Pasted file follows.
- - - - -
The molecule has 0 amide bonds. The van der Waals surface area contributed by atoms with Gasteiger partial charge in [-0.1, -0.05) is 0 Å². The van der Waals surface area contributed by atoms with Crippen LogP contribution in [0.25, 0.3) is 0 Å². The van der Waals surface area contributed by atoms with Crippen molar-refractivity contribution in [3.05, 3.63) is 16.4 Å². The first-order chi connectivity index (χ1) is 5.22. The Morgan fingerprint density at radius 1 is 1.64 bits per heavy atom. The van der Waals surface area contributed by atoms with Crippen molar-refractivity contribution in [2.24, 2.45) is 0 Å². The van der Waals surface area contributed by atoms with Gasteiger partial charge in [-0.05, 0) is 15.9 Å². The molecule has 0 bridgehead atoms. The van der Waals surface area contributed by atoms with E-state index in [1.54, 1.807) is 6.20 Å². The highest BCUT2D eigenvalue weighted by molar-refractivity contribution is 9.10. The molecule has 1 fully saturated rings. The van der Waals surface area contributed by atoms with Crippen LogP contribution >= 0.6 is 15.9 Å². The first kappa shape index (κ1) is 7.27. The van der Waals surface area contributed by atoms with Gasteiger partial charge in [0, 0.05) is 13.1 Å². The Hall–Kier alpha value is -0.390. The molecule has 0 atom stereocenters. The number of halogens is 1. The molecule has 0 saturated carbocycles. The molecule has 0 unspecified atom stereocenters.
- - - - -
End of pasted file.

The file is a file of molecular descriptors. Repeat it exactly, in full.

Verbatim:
The molecule has 0 amide bonds. The van der Waals surface area contributed by atoms with Gasteiger partial charge in [-0.1, -0.05) is 0 Å². The van der Waals surface area contributed by atoms with Crippen LogP contribution in [0.25, 0.3) is 0 Å². The van der Waals surface area contributed by atoms with Crippen molar-refractivity contribution in [3.05, 3.63) is 16.4 Å². The first-order chi connectivity index (χ1) is 5.22. The Morgan fingerprint density at radius 1 is 1.64 bits per heavy atom. The van der Waals surface area contributed by atoms with Crippen molar-refractivity contribution in [2.24, 2.45) is 0 Å². The van der Waals surface area contributed by atoms with Gasteiger partial charge in [-0.05, 0) is 15.9 Å². The molecule has 0 bridgehead atoms. The van der Waals surface area contributed by atoms with E-state index in [1.54, 1.807) is 6.20 Å². The highest BCUT2D eigenvalue weighted by molar-refractivity contribution is 9.10. The molecule has 1 fully saturated rings. The van der Waals surface area contributed by atoms with Crippen LogP contribution >= 0.6 is 15.9 Å². The first kappa shape index (κ1) is 7.27. The van der Waals surface area contributed by atoms with Gasteiger partial charge in [0, 0.05) is 13.1 Å². The Hall–Kier alpha value is -0.390. The molecule has 0 atom stereocenters. The number of halogens is 1. The molecule has 0 saturated carbocycles. The molecule has 0 unspecified atom stereocenters.